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The Complete Beginners’ Guide to Hacking a Mainframe

Any movie or TV show makes hacking seem like a trivial affair. A couple of minutes of screen time and some nerdy kid shouts, “I’m in.” Five minutes later, all the data has been stolen and dangerous applications have been rewritten (compiled and executed). We know that’s not how it happens, but the worrying thing is that hacking into any organization’s network, including onto their mainframes, is getting easier and easier!

Hacking is now a business, using the techniques and skills that you’d find in any successful, legitimate business. And because hackers are like any other business, customers can now buy services and products from them—in this case, hacking services and products—which means those customers don’t need to be expert hackers themselves to succeed. They can be complete beginners.

How a Breach Occurs

Most organizations have already taken steps to ensure that their network is secure to prevent would-be hackers getting in. In addition, should a hacker somehow get onto their network and into their mainframe, the IT security team is confident they could identify the IP address of anyone copying information off the mainframe and sending it back to their computer. Similarly, should a ransom demand be received by the company, the IT team is confident they can trace where the payment in bitcoins is being sent. However, a false sense of confidence can be dangerous to IT security teams and their organizations.

To overcome the existing security measures, our beginners may use encrypted anonymous routing tools (e.g., Tor and I2P). IT security teams need to look out for anyone using these tools because they could be being used by hackers.

The next hurdle our beginner faces is how to access the mainframe. They need a user ID and a password, for example. For our beginner, going through the process of phishing is a long and complicated business. Wouldn’t it be handy if you could just purchase what you need to log in? That’s what initial access brokers (IABs) sell. If they have managed to get into a network or mainframe, they may well have left some backdoors that they could use in future to gain access. The most popular methods used by IABs to gain access to an organization in the first place include compromised emails, cloud misconfigurations and software supply chain attacks. After spending time getting in themselves, they can sell the information on the dark web and our beginner can purchase it and get into your mainframe right away.

Our beginner is now on the mainframe, and probably undetected. Their aim is to get their hands on some money, so they need to do something that will allow them to send a ransom demand. This has a couple of stages. First, they need to corrupt the backups. If they don’t do that, the next stage won’t work because the organization they are attacking will simply restore all its files from the most recent backups. The second stage is to encrypt an organization’s files. That stops the organization doing any work because no jobs or TSO users can access anything. At this stage, the organization will know that it has been breached. The final stage is to send the ransom demand. According the latest Cost of a Data Breach Report from IBM Security, the average cost of a breach is $4.45 million. These hacking steps all sound very straightforward when written down in a few sentences, but how would our beginner know what to do? The answer is, again, to go shopping on the dark web and purchase Ransomware as a Service (RaaS) tools. In fact, what our beginners are buying are ransomware tools, infrastructure and operating procedures or playbooks. In fact, they may use multiple RaaS tools. The benefit for our beginner is that they have access to tried and tested ways of breaking in.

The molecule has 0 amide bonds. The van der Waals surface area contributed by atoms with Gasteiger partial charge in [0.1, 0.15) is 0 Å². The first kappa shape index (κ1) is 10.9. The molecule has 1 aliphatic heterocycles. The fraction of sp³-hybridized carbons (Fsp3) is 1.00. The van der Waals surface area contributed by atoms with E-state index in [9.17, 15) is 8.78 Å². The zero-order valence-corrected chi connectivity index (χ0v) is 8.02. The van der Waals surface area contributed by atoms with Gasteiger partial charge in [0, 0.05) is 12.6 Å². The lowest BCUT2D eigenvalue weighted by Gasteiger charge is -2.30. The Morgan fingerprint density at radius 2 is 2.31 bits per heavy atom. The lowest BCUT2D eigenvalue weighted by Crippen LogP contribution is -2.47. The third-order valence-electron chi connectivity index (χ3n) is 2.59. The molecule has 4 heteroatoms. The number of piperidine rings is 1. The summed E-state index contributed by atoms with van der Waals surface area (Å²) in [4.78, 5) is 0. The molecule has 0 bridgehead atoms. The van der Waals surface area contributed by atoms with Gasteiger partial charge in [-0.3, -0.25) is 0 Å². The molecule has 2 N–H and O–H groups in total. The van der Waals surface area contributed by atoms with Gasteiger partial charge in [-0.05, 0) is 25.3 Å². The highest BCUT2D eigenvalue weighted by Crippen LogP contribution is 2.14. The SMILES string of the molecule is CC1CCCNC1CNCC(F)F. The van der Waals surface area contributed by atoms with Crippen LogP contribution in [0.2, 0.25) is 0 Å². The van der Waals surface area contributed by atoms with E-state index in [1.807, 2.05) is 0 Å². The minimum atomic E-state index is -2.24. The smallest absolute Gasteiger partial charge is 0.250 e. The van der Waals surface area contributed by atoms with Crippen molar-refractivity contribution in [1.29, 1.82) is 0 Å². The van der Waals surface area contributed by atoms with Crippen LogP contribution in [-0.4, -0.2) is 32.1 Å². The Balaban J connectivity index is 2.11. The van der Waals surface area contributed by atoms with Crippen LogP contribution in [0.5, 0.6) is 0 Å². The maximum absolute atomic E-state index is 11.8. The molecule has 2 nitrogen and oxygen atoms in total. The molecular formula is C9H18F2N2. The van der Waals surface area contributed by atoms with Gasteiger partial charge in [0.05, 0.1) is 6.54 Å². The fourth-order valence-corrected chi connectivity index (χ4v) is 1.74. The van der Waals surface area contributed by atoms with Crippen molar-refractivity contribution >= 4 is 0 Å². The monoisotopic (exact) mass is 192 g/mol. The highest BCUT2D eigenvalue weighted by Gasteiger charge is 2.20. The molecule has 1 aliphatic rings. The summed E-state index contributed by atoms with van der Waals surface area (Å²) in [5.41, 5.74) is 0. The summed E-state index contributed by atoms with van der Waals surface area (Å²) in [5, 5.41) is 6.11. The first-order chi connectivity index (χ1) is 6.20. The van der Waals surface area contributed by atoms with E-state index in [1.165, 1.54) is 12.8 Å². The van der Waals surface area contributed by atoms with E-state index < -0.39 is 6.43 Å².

Server Attacks

It’s not just mainframes that can be attacked using readily available tools from the dark web. Others include Crypter as a Service (CaaS) and Malware as a Service (MaaS). These can be used to get malware onto servers. These kinds of attack come in three stages:

Stage 1: The dropper, the initial malicious file/command that retrieves the crypter.
Stage 2: The crypter, a tool or process that obfuscates the malware payload so it can bypass the defenses on the network.
Stage 3: The malware, which contains the functionality required by the attacker. It is typically some kind of remote administration.

Although antivirus and antimalware software can prevent crypters and malware getting onto a network, it’s like a kind of arms race as the defenders and attackers both update their software to gain an advantage. The advantage of this approach to the beginner is that they can use the latest available techniques to beat the antivirus and antimalware software. They can also purchase support contracts, access to updates and affiliated services if they want.

It now means that individuals looking to make money, as well as disgruntled staff or ex-employees who don’t necessarily have the sophisticated knowledge required or great skills at launching attacks on an organization, can use the latest tools and techniques to launch their attack on a target company. The whole process has, in many ways, become deskilled. It also means that your mainframe is even more seriously at risk of an attack (assuming an attack isn’t taking place already). Consider what you can do to protect your systems.